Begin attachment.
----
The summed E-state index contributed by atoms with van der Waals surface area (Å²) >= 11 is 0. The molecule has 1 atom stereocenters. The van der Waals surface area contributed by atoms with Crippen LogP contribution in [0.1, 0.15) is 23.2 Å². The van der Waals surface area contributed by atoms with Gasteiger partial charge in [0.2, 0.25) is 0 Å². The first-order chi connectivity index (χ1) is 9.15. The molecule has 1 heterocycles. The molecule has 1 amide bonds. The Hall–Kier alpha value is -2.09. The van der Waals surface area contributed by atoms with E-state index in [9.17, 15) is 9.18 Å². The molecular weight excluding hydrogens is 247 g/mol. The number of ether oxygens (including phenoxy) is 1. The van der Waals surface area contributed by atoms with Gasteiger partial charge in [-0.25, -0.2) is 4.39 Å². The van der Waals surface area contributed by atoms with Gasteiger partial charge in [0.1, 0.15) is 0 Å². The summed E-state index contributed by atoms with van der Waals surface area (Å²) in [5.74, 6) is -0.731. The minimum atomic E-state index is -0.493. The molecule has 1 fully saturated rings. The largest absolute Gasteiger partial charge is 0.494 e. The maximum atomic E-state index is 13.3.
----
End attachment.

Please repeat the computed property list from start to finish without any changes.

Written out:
The summed E-state index contributed by atoms with van der Waals surface area (Å²) >= 11 is 0. The molecule has 1 atom stereocenters. The van der Waals surface area contributed by atoms with Crippen LogP contribution in [0.1, 0.15) is 23.2 Å². The van der Waals surface area contributed by atoms with Gasteiger partial charge in [0.2, 0.25) is 0 Å². The first-order chi connectivity index (χ1) is 9.15. The molecule has 1 heterocycles. The molecule has 1 amide bonds. The Hall–Kier alpha value is -2.09. The van der Waals surface area contributed by atoms with E-state index in [9.17, 15) is 9.18 Å². The molecular weight excluding hydrogens is 247 g/mol. The number of ether oxygens (including phenoxy) is 1. The van der Waals surface area contributed by atoms with Gasteiger partial charge in [-0.25, -0.2) is 4.39 Å². The van der Waals surface area contributed by atoms with Gasteiger partial charge in [0.1, 0.15) is 0 Å². The summed E-state index contributed by atoms with van der Waals surface area (Å²) in [5.74, 6) is -0.731. The minimum atomic E-state index is -0.493. The molecule has 1 fully saturated rings. The largest absolute Gasteiger partial charge is 0.494 e. The maximum atomic E-state index is 13.3.